Tracing the Buddhist path in Java, Indonesia

The Jakarta Post, May 13 2014

Jogjakarta, Indonesia -- The seventh to ninth centuries were the glory days of Buddhist teachings in the heart of Java.

<< Greeting the sunrise: Visiting Tibetan monks perform morning meditation at Borobudur Temple, East Java.

Up to the present, the ancestral heritage of the Indonesian nation was manifested in the magnificence of Borobudur Temple, Mendut Temple, Sewu Temple, Plaosan Temple and Kalasan Temple.

Many Buddhist temples are in a bad state of repair due to acts of vandalism as well as natural disasters. Nonetheless, the grandeur of the Buddhist religion in Java continues to attract visitors to the area. These archeological structures have survived a long history since the time of Indonesia’s forefathers.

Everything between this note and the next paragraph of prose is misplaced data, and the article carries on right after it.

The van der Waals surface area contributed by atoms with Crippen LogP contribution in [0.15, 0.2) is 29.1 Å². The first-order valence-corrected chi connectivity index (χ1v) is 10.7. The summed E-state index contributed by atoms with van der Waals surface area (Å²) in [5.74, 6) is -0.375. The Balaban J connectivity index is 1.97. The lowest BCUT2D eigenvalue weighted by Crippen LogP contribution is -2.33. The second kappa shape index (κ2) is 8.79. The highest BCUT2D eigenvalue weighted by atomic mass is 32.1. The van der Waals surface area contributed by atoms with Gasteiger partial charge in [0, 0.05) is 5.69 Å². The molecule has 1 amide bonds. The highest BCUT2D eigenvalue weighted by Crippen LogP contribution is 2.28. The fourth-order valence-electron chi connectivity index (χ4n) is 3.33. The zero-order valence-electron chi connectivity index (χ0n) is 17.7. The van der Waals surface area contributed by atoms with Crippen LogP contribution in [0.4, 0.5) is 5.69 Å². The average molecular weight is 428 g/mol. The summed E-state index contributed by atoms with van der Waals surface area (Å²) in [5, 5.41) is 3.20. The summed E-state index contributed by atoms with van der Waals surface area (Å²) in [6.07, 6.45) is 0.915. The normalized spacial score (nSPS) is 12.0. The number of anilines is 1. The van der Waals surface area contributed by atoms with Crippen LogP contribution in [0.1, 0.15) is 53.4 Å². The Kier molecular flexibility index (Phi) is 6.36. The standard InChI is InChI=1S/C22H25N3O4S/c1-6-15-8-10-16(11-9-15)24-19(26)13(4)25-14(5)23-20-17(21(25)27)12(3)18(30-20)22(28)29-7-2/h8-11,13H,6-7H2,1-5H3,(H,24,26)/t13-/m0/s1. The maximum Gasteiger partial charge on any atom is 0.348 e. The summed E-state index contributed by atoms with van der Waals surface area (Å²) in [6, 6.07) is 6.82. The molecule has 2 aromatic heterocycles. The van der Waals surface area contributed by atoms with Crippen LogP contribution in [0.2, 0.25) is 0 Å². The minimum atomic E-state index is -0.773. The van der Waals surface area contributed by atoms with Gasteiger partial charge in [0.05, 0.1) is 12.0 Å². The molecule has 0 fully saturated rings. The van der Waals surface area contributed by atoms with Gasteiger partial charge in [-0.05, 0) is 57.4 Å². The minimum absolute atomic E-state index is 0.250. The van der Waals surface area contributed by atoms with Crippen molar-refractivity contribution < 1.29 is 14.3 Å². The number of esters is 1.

Although Buddhist houses of worship have generally been viewed as “dead monuments”, some of the mighty structures still serve as venues for the Waisak (Buddhist Day of Enlightenment) ceremony, which marks the Buddha’s birth and enlightenment. This year, Waisak falls on May 14 and 15 and celebrations will be held at Mendut and Borobudur temples.

Six monks from Tibet recently conducted a two-day survey of Buddhist temples in Yogyakarta and Central Java. “I’m deeply moved by the Buddhist splendor here. But I’m also very sad to witness some of the damage, such as that at Plaosan”, said Biksu (Monk) Kenpo Gyurme Wangchen, who headed the small team.

According to Wangchen, Tibet has maintained long and close relations with Indonesia. Since the time of the Sriwijaya Kingdom in the sixth century, many Tibetan monks have had religious ties with the ruling kings and nobles.

 “And I can feel how the great teachings of the Buddha were thriving here, leading to the establishment of this magnificent Borobudur,” he added, gazing up at the hundreds of Buddhist statues and stupa adorning each level of Borobudur.